I think this reads like a list of feeble platitudes. Most of these safety changes are just tiny bits of tinkering here and there. And the design of some fo the new cycle super highways is simply farcical. For example, at Vauxhall, you'll be expected to cycle directly across five lanes of traffic into the far right lane. Hardly safe cycling design is it?

Nothing is really being done to make it safer to cycle through London's killer junctions. Have a read of the Mayor and TfL's responses. Do these answers make you feel that the Mayor is taking cycling seriously or does it make you feel you are being fobbed off with whitewash and that nothing is going to change?

Question No: 2996 / 2011 Valerie Shawcross:

When asked at MQT about the 9.2% increase in cycling accidents in the previous year you referred to the TfL Cycle Safety Action Plan. Has TfL identified within the Cycle Safety Action Plan where and when collisions involving cyclists are most likely to occur? Please publish a table showing the ten most dangerous locations to cyclists in London, say which is the highways authority at that location and what actions TfL are taking to reduce the dangers to cyclists at each?.

Written response from the Mayor:
The locations with the highest number of cycle collisions in the GLA area between 2008 and 2010 are shown in the table below. These are on some of the busiest cycle routes in London and, as such, the number of collisions is generally proportionate to the number of cyclists in these locations. No fatal collisions occurred at any of these locations and at least 85 per cent of the collisions at all ten locations resulted in slight injuries, which did not require hospital treatment.

The table below indicates the specific infrastructure improvements which are taking place at each location. However, infrastructure improvements alone are not enough to improve cycle safety as collisions involving cyclists are not always concentrated at particular locations. TfL is therefore working with the London boroughs and the Cycle Safety Working Group to deliver other safety improvements such as education campaigns, better vehicle safety technology for freight vehicles and cycle training.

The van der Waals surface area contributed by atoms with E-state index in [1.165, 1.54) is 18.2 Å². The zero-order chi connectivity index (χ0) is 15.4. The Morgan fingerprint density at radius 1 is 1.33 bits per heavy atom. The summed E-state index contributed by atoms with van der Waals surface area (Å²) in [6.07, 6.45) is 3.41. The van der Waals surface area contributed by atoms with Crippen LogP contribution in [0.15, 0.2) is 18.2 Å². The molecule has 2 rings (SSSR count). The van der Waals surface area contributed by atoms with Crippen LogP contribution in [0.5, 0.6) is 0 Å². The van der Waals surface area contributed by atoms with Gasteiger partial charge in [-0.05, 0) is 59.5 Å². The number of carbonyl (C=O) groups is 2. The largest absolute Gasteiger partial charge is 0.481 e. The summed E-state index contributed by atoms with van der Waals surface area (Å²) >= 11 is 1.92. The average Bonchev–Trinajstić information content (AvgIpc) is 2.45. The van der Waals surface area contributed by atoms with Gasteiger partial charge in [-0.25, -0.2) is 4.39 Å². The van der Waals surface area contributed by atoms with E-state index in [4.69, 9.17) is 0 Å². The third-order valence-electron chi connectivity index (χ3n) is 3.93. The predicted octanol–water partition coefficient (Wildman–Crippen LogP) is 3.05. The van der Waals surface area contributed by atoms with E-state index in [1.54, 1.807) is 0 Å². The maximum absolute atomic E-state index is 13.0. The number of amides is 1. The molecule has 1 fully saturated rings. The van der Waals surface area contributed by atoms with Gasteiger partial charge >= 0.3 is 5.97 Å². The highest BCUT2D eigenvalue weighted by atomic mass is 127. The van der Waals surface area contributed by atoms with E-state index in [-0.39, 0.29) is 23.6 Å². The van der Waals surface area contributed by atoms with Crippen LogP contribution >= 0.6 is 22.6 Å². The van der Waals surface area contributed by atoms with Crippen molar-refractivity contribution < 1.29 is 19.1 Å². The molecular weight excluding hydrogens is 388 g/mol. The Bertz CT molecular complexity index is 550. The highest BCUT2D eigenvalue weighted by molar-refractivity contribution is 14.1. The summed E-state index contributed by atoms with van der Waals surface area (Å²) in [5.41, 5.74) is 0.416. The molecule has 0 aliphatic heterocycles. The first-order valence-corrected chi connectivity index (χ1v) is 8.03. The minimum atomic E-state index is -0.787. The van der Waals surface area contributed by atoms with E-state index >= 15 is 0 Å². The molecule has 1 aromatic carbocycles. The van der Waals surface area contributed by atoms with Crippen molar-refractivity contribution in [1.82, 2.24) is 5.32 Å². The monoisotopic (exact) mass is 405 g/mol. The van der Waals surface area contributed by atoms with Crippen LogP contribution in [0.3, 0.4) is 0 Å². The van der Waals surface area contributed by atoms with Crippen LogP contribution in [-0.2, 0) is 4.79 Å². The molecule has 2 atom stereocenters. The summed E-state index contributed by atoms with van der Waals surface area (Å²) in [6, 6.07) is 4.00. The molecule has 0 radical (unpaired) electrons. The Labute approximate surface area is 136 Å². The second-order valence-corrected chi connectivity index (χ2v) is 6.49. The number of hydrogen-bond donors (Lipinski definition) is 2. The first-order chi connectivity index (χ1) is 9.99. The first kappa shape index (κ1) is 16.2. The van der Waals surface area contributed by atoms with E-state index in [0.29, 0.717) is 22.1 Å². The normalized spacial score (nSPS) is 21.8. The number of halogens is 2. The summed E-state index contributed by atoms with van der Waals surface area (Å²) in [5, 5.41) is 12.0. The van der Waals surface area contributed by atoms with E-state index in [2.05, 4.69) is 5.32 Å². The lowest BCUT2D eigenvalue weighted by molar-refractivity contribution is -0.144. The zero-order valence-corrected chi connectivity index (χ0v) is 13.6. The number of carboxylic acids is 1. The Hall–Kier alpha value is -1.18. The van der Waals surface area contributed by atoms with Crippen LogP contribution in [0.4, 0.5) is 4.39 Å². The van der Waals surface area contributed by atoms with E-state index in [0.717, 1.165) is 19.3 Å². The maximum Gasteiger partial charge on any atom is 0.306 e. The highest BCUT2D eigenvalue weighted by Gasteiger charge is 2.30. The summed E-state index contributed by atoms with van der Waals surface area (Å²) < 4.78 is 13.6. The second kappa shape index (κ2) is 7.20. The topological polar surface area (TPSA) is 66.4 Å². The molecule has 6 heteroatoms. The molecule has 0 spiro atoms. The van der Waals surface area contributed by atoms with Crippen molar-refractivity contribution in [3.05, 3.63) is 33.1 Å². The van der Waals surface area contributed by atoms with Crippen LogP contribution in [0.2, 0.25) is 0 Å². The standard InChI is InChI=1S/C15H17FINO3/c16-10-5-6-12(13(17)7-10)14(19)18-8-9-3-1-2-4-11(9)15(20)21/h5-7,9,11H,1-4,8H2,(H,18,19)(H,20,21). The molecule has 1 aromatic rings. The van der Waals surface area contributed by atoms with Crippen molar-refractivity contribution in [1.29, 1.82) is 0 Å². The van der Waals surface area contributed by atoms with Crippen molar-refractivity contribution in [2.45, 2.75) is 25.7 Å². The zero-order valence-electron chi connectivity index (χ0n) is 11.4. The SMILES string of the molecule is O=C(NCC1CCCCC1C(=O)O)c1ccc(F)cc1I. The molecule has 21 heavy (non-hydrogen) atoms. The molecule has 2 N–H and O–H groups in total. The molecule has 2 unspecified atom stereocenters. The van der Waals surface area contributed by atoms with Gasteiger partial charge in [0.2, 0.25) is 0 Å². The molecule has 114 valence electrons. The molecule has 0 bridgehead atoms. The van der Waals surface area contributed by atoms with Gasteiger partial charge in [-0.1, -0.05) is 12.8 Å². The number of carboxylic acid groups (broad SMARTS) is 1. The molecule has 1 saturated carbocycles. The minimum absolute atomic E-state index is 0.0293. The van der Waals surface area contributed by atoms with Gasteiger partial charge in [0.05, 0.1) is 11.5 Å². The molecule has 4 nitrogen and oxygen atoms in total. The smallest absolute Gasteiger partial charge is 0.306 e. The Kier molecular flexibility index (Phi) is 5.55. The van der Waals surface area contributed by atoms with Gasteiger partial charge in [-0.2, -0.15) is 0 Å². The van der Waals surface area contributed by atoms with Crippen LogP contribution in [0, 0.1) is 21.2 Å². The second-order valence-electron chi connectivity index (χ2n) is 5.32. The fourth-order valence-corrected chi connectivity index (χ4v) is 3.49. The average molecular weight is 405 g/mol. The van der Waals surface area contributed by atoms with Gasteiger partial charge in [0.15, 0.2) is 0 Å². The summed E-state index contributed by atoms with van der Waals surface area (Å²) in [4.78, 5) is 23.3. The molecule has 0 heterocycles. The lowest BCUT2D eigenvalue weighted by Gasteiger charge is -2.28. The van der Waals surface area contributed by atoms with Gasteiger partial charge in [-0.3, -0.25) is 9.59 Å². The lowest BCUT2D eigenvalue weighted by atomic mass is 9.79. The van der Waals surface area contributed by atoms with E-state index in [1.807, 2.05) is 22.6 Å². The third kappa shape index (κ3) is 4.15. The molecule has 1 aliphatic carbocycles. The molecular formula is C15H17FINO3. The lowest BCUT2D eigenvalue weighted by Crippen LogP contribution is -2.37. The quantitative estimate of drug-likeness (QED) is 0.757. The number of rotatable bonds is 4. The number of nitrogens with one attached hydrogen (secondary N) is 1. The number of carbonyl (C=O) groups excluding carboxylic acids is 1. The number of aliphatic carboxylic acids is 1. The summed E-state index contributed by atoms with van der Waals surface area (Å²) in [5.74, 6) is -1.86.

Location Borough Highway Authority Action being taken

1. St. George's Road/London Road/ Elephant & Castle Junction Southwark TfL An alternative route for cyclists was implemented at this location as part of Cycle Superhighway 7.

2. Clapham Road/ Kennington Park Road/ Camberwell Road Junction Lambeth TfL Safety improvements were introduced at this junction as part of Barclays Cycle Superhighway Route 7 (CSH7). Barclays Cycle Superhighway Route 5 will run east-west through Oval junction on the A202, and will deliver further safety improvements for cyclists.

3. Strand/Northumberland Avenue/Whitehall Junction Westminster Borough Westminster City Council has identified £878,000 of Local Implementation Plan funding for safety schemes throughout Westminster. I have asked TfL officers to engage with the borough to ensure that this location is considered for improvements.

4. Waterloo Road/ Stamford St/ York Road Junction Lambeth TfL Plans are being developed to improve signage in this area in order to provide cyclists with information about safe routes to Waterloo station that provide an alternative to navigating the roundabout at this junction.

5. Mansion House St/Princes St/ Threadneedle St Junction City of London Borough The City of London has three funded programmes in its Local Implementation Plan which will contribute to improving safety for cyclists throughout the ‘Square Mile’. I have asked TfL officers to liaise with the City of London to determine whether this location should be prioritised for improvements.

6. Elephant & Castle/Newington Butts Roundabout Southwark TfL Works to convert the roundabout to a signalised junction were undertaken between June 2010 and May 2011. Advance Stop Lines, Toucan crossings and shared use pavements were provided on all arms of the junction.

7. Hyde Park Corner Westminster TfL As part of the Barclays Cycle Superhighways (CSH) Programme, cycling improvements are being considered at Hyde Park Corner, which will see Route 9 terminating at the roundabout. These proposals are still in the early stages of planning and are not yet confirmed.

8. Millbank/Lambeth Bridge Junction Westminster TfL CSH 8 has been implemented on Grosvenor Rd and Milbank, and mandatory cycle lanes installed on entry and exit at the Millbank arm with Lambeth Bridge to improve cycling safety at the roundabout. In addition cycle measures were incorporated in the recently resurfaced Lambeth Bridge. These included widening the westbound mandatory cycle lane.

9. Clerkenwell Road/Farringdon Road Junction Islington TfL Cycle measures have been implemented at this junction primarily by London Borough of Islington catering for the heavy east to west cycle movement.

10. Albert Embankment/Kennington Lane/ Wandsworth Road Junction Lambeth TfL CSH 5 will run through Vauxhall Gyratory on the A202 and will provide a safer route for cyclists. Planned improvements include new sections of cycle lane, blind spot visibility mirrors, and changes to traffic islands and kerblines to reduce traffic speeds and improve safety.